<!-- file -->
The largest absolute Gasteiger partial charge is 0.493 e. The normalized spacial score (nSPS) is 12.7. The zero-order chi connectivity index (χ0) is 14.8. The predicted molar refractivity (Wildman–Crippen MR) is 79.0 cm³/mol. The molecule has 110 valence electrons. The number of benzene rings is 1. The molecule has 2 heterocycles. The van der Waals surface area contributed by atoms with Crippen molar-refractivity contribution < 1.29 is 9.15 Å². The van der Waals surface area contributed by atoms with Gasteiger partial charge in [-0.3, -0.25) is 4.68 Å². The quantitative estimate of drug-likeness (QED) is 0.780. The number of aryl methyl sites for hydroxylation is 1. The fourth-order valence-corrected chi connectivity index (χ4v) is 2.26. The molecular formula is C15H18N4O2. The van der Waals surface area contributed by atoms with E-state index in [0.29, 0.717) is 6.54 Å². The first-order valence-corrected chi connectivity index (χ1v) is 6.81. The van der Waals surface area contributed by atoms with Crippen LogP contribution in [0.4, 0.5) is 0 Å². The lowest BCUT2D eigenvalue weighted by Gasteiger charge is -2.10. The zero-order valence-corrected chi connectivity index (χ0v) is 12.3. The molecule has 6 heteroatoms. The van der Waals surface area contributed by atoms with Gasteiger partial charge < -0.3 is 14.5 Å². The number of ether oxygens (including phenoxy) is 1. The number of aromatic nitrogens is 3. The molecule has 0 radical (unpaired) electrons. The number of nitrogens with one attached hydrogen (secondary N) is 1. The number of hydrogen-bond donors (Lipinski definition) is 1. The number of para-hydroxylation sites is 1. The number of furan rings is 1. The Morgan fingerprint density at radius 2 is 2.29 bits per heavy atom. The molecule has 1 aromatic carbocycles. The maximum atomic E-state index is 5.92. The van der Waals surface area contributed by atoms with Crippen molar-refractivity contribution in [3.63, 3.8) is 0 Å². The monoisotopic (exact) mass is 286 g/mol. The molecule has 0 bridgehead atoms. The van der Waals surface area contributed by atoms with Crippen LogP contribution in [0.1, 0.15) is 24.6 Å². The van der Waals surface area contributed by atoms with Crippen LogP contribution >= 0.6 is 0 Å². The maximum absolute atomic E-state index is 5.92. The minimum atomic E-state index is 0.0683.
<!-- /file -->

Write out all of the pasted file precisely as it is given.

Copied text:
The largest absolute Gasteiger partial charge is 0.493 e. The normalized spacial score (nSPS) is 12.7. The zero-order chi connectivity index (χ0) is 14.8. The predicted molar refractivity (Wildman–Crippen MR) is 79.0 cm³/mol. The molecule has 110 valence electrons. The number of benzene rings is 1. The molecule has 2 heterocycles. The van der Waals surface area contributed by atoms with Crippen molar-refractivity contribution < 1.29 is 9.15 Å². The van der Waals surface area contributed by atoms with Gasteiger partial charge in [-0.3, -0.25) is 4.68 Å². The quantitative estimate of drug-likeness (QED) is 0.780. The number of aryl methyl sites for hydroxylation is 1. The fourth-order valence-corrected chi connectivity index (χ4v) is 2.26. The molecular formula is C15H18N4O2. The van der Waals surface area contributed by atoms with E-state index in [0.29, 0.717) is 6.54 Å². The first-order valence-corrected chi connectivity index (χ1v) is 6.81. The van der Waals surface area contributed by atoms with Crippen LogP contribution in [0.4, 0.5) is 0 Å². The lowest BCUT2D eigenvalue weighted by Gasteiger charge is -2.10. The zero-order valence-corrected chi connectivity index (χ0v) is 12.3. The molecule has 6 heteroatoms. The van der Waals surface area contributed by atoms with Gasteiger partial charge < -0.3 is 14.5 Å². The number of ether oxygens (including phenoxy) is 1. The number of aromatic nitrogens is 3. The molecule has 0 radical (unpaired) electrons. The number of nitrogens with one attached hydrogen (secondary N) is 1. The number of hydrogen-bond donors (Lipinski definition) is 1. The number of para-hydroxylation sites is 1. The number of furan rings is 1. The Morgan fingerprint density at radius 2 is 2.29 bits per heavy atom. The molecule has 1 aromatic carbocycles. The maximum atomic E-state index is 5.92. The van der Waals surface area contributed by atoms with Crippen molar-refractivity contribution in [3.63, 3.8) is 0 Å². The monoisotopic (exact) mass is 286 g/mol. The molecule has 0 bridgehead atoms. The van der Waals surface area contributed by atoms with Crippen LogP contribution in [0.1, 0.15) is 24.6 Å². The van der Waals surface area contributed by atoms with Crippen LogP contribution >= 0.6 is 0 Å². The maximum absolute atomic E-state index is 5.92. The minimum atomic E-state index is 0.0683.